On January 15, 2016, the Washington State House on Early learning & Human Services Committee, chaired by Rep. Ruth Kagi, held a work session that focused on three distinct issues: (1) Prevocational Services Report, (2) Children of Incarcerated Parents, (3) Executive Session: 2SHB 1999, HB 2323.
The segment of the January 15th work session that addresses the issue of children of incarcerated parents starts at 31.21 minutes.
In brief, during this segment you’ll hear from five speakers addressing the needs and concerns of children who have incarcerated parents. This work session provides important information about developments the state has sought out to address the needs of families entangled with the criminal justice system and child welfare services.
In 2005, Washington State began to address the issue of children of incarcerated parents. Washington passed legislation that created an oversight committee to explore the areas of concern with respect to children of incarcerated parents. In 2007, legislation was passed to set requirements of Department of Corrections, Department of Human Services and Department of Early Learning to establish policies to support familial contacts between children and their incarcerated parents.
In 2010, the state Legislature passed the Parenting Sentencing Alternative, which has two components that allow parents to either avoid prison or to transfer early from prison onto electronic monitoring at home to parent. The Family & Offender Sentencing Alternative (FOSA) is a judicial sentencing option where judges can waive a sentence within the standard range and impose 12 months of community custody along with conditions for treatment and programming for eligible offenders who otherwise face a prison sentence. The other, called the Community Parenting Alternative (CPA), is a prison-based option that allows the Department of Corrections to transfer an offender home on electronic monitoring for up to the last 12 months of his or her prison sentence in order to parent. In the last five years of the program’s existence the return rate has been eight percent. Fathers have been extremely successful. The overall state average of recidivism within a three-year period has been 30.4%. According to DOC the success of the FOSA program is due to its holistic approach, which emphasizes the needs of the whole family rather than just focusing on the offender. Community Correction Officers (CCO) are intensively involved with the families - up to 30 contacts with a family in order to provide services. Parenting programs focus on a parent’s ability to prioritize their children. For instance, parents are required to read with their children for at least 20 minutes every day and record those sessions for their CCO. The other requirement is that parents must have dinner with their children without any distractions from TV or other electronics. DOC provides dinner games that can stimulate conversation.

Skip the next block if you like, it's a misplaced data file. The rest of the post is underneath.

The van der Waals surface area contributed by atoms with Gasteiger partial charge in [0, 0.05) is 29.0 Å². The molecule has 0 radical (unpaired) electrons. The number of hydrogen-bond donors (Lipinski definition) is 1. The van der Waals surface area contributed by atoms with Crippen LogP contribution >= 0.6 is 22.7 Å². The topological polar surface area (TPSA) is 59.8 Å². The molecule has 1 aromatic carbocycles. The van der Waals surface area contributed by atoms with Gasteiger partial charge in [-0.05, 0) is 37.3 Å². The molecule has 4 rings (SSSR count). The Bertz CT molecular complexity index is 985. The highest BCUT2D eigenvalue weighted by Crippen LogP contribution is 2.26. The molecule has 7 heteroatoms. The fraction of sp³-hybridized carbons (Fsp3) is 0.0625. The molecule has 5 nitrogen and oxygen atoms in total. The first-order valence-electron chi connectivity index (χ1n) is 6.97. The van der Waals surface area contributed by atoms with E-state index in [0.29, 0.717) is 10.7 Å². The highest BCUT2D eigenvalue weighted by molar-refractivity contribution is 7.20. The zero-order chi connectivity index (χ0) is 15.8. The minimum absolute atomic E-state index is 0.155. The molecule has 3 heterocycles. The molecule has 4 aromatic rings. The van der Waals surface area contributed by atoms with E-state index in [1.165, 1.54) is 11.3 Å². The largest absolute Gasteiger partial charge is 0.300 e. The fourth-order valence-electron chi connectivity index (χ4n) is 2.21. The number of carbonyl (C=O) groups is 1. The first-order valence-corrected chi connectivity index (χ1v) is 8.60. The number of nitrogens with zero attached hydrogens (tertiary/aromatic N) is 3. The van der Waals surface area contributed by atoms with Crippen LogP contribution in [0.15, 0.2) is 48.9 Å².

Thus far approximately 600 parents have participated in the program. Rep. Ruth Kagi asked: Why is this program not being used more since it has such a success rate? DOC responded that some parents do not meet the eligibility criteria – not deemed to be a primary caregiver or have committed a violent offence. Unfortunately, there was a missed opportunity to discuss whether expanding the eligibility criteria was being considered by DOC or explored with the legislature.
With 2013 Children of Incarcerated Parents Act parents have been able with the help of their attorneys to get in-person visits, as well as skype visits in order to avoid the termination of parental rights. However, parents are still struggling to access the law in a meaningful way. Even with the 2013 Children of Incarcerated Parents Act distance and lack of funds can inhibit social workers’ efforts to facilitate visits.
Department of Social Services is providing information about the law to parents, so they can better prepare to advocate for themselves. In addition, DOC is encouraging training on the law for social workers, as well as how to locate parents in prison and how to set up visits. DOC hopes that this information will be integrated into the social workers training within the next year. DOC also provides information to families of incarcerated parents about how to access DOC services to maintain contact with their loved ones. In all WA prisons there are family friendly events and activities, so children have a chance to enjoy spending time with their parents while they are behind bars. Each prison has a Family Council where family members can speak to the prison leadership about their experience and discuss what works and what needs improvement. There is also a state-wide family council that focuses on state-wide issues affecting families of incarcerated parents.
The speakers included:
Mary Helen Roberts, Former State Representative
Lillian Hewko, Washington Defender Association
Chris Matthies, Parent Ally and Formerly Incarcerated Parent
Carrie Kendig, Department of Corrections Susie Leavell, Program Administrator, Washington State Department of Corrections